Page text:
“Putin has given the children of Karelia not a summer camp or a sanatorium (none remain in the republic), nor a polyclinic for children — not one has been built during the past 20 years — but a concentration camp,” writes Emilia Slabunova, Yabloko deputy in the Karelian republic’s legislative assembly.
Even before Yury DMITRIEV was arrested in December 2016, an alternative explanationof the mass burials at Sandormokh had appeared (see below, Appendix).
Promoted by two historians at Petrozavodsk University, Sergei Verigin and Yury Kilin, it suggested that among those executed and buried in the forest near Medvezhegorsk were not only victims of Stalin’s Great Terror (1937-1938) but also Red Army soldiers shot by the Finns during the Continuation War (1941-1944).
Recent books about Sandarmokh by Yury Dmitriev and Sergei Verigin
Late last year a slender 86-page volume (with illustrations) by Professor Verigin and fellow author Armas Mashin appeared. Entitled The Mysteries of Sandarmokh: Part One, What lies Hidden in the Wooded Glade, it was published by the controversial Finnish authorJohan Backman.
In a review on 27 February 2020 on the Karelia Newswebsite, Irina TAKALA of the Russian Academy of Sciences’ Karelian Centre discusses this brochure as a piece of historical research, and assesses its contribution to the ongoing debate about the past reality and current meaning of the Sandarmokh killing fields.
“Twenty years ago, it seemed to us that Sandormokh as a place and these acts of remembrance divided the present from the past,” said Irina FLIGE in August 2017, at the Day of Remembrance at Sandormokh. “Today, unfortunately, we must recognise that memories of the Great Terror have not become part of our [shared] memory …”
The previous year two historians at Petrozavodsk University had put forward a ‘new hypothesis’ as to who lay buried in the woods outside Medvezhegorsk; in the Karelian capital, Yury Dmitriev was spending his eighth month in jail.
It took years to locate Karelia’s largest killing ground of the late 1930s. Irina Flige’s account of that long, painstaking quest is described in her The Search for Sandormokh, which was launched in Moscow in July 2019. At the same press conference the proposed excavations by the Russian Military History Society were exposed and condemned. Meanwhile, Dmitriev, acquitted in April 2018, was on trial for a second time and once again incarcerated in Petrozavodsk’s Detention Centre No 1.
Soviet prisoners of war were not buried in Sandarmokh, according to information held by Finland’s National Archive.
Recently it has been asserted in Russia that hundreds of Soviet POWs, executed by the Finns during the Continuation War (1941-1944), were buried at Sandarmokh in eastern Karelia (the Republic of Karelia in the Russian Federation). The Russian Military-Historical Society has been trying to confirm these assertions by carrying out excavations there.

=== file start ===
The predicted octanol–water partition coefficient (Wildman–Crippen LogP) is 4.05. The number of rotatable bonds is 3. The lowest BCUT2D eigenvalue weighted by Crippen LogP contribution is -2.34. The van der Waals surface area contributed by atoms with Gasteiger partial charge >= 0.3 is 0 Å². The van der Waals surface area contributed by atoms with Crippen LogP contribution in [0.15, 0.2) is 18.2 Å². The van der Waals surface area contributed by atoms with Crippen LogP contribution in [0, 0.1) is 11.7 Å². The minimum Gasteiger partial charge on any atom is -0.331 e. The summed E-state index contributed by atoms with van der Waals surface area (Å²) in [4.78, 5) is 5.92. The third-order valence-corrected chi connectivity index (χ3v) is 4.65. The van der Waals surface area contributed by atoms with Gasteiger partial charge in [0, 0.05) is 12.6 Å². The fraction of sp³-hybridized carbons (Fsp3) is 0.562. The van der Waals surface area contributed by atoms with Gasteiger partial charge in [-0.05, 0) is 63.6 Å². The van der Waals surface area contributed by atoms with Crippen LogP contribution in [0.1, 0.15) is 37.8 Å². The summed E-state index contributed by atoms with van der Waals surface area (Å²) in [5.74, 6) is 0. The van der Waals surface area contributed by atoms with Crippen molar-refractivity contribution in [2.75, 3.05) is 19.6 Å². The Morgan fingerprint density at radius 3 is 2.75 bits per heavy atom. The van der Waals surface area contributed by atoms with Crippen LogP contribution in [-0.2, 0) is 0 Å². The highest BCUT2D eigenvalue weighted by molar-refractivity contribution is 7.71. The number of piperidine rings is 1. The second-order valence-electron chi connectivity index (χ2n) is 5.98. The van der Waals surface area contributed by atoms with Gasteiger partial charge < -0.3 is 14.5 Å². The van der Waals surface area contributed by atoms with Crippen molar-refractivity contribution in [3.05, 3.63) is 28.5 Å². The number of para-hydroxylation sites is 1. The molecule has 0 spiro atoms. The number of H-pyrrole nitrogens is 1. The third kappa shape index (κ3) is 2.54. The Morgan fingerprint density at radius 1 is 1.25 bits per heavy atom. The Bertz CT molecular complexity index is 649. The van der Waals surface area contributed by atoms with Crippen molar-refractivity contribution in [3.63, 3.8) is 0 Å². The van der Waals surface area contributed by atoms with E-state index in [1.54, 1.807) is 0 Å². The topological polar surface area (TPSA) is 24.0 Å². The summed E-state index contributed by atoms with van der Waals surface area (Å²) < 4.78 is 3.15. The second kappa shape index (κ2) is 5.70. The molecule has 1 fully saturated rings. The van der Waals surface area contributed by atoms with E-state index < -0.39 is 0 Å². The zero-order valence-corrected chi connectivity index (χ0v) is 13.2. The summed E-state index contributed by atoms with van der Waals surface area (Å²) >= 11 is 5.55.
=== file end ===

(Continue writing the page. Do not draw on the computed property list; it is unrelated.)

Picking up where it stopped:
The National Archive of Finland has issued the following statement on Twitter:
Stalinin vainojen aikainen joukkohauta Sandarmohissa puhuttaa jälleen Venäjällä, jossa väitetään, että Suomen armeija olisi käyttänyt Sandarmohia neuvostosotavankien hautapaikkana jatkosodan aikana. 1/2
“Finland has opened up its materials concerning [Soviet] POWs. These archival sources indicate that Soviet POWs were not buried at Sandarmokh”.
In 2007, the archive comments, information about more than 19,000 Soviet POWs was added to its database. Access to this information is available at http://kronos.narc.fi/index.html
Sandarmokh was a secret execution site during Stalin’s Great Terror. In total, 9,500 innocent victims of the political purges in 1937-1938 were shot there, at least 800 of them Finns. In an earlier article the Internet news channel Verkkouutiset described the attention paid to the mass killing of Finns.
I can’t look calmly at this photo. In the very heart of Sandarmokh, between commemorative stones and plaques on the trees, they are now digging up the graves.
I have one question.
If someone came along and started digging up a memorial to the soldiers of the Great Patriotic War [1941-1945] would everyone accept it so easily? Or would people pause for thought and decide that you cannot do such things?
The photo was taken by girls from Memorial who have been monitoring this lawless behaviour for four days now at Sandarmokh. [They can be seen to the left of the uniformed Military History excavators.]
Facebook post by the former 7×7 website correspondent who today lives in Finland.